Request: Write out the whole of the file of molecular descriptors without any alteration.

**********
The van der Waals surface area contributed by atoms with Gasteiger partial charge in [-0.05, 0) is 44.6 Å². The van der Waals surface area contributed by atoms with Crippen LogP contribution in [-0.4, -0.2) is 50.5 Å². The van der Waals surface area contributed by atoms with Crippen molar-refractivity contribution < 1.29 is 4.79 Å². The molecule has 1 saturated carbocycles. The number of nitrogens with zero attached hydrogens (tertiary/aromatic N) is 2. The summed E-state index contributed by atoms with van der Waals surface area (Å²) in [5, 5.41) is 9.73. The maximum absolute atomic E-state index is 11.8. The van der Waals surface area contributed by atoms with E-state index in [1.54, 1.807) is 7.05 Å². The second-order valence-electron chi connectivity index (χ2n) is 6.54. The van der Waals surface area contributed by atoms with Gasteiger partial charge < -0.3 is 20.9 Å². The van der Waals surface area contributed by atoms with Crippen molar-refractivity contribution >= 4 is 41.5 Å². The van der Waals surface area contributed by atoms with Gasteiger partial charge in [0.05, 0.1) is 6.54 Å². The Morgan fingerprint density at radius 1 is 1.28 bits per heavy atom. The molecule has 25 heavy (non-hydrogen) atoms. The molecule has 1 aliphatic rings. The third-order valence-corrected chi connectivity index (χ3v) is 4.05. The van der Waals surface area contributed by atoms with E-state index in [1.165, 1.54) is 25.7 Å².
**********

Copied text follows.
The van der Waals surface area contributed by atoms with Gasteiger partial charge in [-0.05, 0) is 44.6 Å². The van der Waals surface area contributed by atoms with Crippen LogP contribution in [-0.4, -0.2) is 50.5 Å². The van der Waals surface area contributed by atoms with Crippen molar-refractivity contribution < 1.29 is 4.79 Å². The molecule has 1 saturated carbocycles. The number of nitrogens with zero attached hydrogens (tertiary/aromatic N) is 2. The summed E-state index contributed by atoms with van der Waals surface area (Å²) in [5, 5.41) is 9.73. The maximum absolute atomic E-state index is 11.8. The van der Waals surface area contributed by atoms with E-state index in [1.54, 1.807) is 7.05 Å². The second-order valence-electron chi connectivity index (χ2n) is 6.54. The van der Waals surface area contributed by atoms with Gasteiger partial charge < -0.3 is 20.9 Å². The van der Waals surface area contributed by atoms with Crippen molar-refractivity contribution >= 4 is 41.5 Å². The van der Waals surface area contributed by atoms with Gasteiger partial charge in [0.05, 0.1) is 6.54 Å². The Morgan fingerprint density at radius 1 is 1.28 bits per heavy atom. The molecule has 25 heavy (non-hydrogen) atoms. The molecule has 1 aliphatic rings. The third-order valence-corrected chi connectivity index (χ3v) is 4.05. The van der Waals surface area contributed by atoms with E-state index in [1.165, 1.54) is 25.7 Å².